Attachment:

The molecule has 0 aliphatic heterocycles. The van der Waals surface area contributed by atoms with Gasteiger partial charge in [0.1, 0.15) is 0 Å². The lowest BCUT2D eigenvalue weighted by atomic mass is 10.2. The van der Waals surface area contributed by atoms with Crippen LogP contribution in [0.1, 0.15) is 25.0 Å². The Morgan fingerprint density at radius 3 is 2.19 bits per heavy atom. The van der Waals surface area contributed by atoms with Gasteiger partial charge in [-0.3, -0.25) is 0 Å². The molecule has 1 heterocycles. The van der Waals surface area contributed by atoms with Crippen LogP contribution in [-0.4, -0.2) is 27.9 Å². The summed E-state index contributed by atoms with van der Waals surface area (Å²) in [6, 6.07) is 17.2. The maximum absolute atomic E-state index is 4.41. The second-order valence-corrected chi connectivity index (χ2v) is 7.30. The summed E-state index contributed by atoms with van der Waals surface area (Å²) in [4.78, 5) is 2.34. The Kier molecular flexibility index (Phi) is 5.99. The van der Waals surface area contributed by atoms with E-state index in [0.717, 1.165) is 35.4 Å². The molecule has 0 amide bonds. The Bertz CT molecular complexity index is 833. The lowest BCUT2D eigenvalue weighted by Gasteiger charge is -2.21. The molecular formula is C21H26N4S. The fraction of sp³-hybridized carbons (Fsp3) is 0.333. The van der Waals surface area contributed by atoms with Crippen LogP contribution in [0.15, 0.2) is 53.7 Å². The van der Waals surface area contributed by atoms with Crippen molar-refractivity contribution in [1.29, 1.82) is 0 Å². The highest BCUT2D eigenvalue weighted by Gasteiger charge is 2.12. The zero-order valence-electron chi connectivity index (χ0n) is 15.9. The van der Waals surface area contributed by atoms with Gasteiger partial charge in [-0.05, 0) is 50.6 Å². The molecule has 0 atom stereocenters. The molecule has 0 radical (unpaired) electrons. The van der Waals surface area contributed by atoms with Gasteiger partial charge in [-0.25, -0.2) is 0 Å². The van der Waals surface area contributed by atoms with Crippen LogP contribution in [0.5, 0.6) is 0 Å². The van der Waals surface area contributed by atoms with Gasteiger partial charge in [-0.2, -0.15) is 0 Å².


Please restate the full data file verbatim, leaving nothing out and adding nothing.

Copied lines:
The molecule has 0 aliphatic heterocycles. The van der Waals surface area contributed by atoms with Gasteiger partial charge in [0.1, 0.15) is 0 Å². The lowest BCUT2D eigenvalue weighted by atomic mass is 10.2. The van der Waals surface area contributed by atoms with Crippen LogP contribution in [0.1, 0.15) is 25.0 Å². The Morgan fingerprint density at radius 3 is 2.19 bits per heavy atom. The van der Waals surface area contributed by atoms with Gasteiger partial charge in [-0.3, -0.25) is 0 Å². The molecule has 1 heterocycles. The van der Waals surface area contributed by atoms with Crippen LogP contribution in [-0.4, -0.2) is 27.9 Å². The summed E-state index contributed by atoms with van der Waals surface area (Å²) in [6, 6.07) is 17.2. The maximum absolute atomic E-state index is 4.41. The second-order valence-corrected chi connectivity index (χ2v) is 7.30. The summed E-state index contributed by atoms with van der Waals surface area (Å²) in [4.78, 5) is 2.34. The Kier molecular flexibility index (Phi) is 5.99. The van der Waals surface area contributed by atoms with E-state index in [0.717, 1.165) is 35.4 Å². The molecule has 0 amide bonds. The Bertz CT molecular complexity index is 833. The lowest BCUT2D eigenvalue weighted by Gasteiger charge is -2.21. The molecular formula is C21H26N4S. The fraction of sp³-hybridized carbons (Fsp3) is 0.333. The van der Waals surface area contributed by atoms with Crippen LogP contribution in [0.15, 0.2) is 53.7 Å². The van der Waals surface area contributed by atoms with Crippen molar-refractivity contribution in [1.29, 1.82) is 0 Å². The highest BCUT2D eigenvalue weighted by Gasteiger charge is 2.12. The zero-order valence-electron chi connectivity index (χ0n) is 15.9. The van der Waals surface area contributed by atoms with Gasteiger partial charge in [-0.05, 0) is 50.6 Å². The molecule has 0 atom stereocenters. The molecule has 0 radical (unpaired) electrons. The van der Waals surface area contributed by atoms with Gasteiger partial charge in [-0.25, -0.2) is 0 Å². The van der Waals surface area contributed by atoms with Crippen LogP contribution in [0.5, 0.6) is 0 Å². The van der Waals surface area contributed by atoms with Gasteiger partial charge in [-0.2, -0.15) is 0 Å².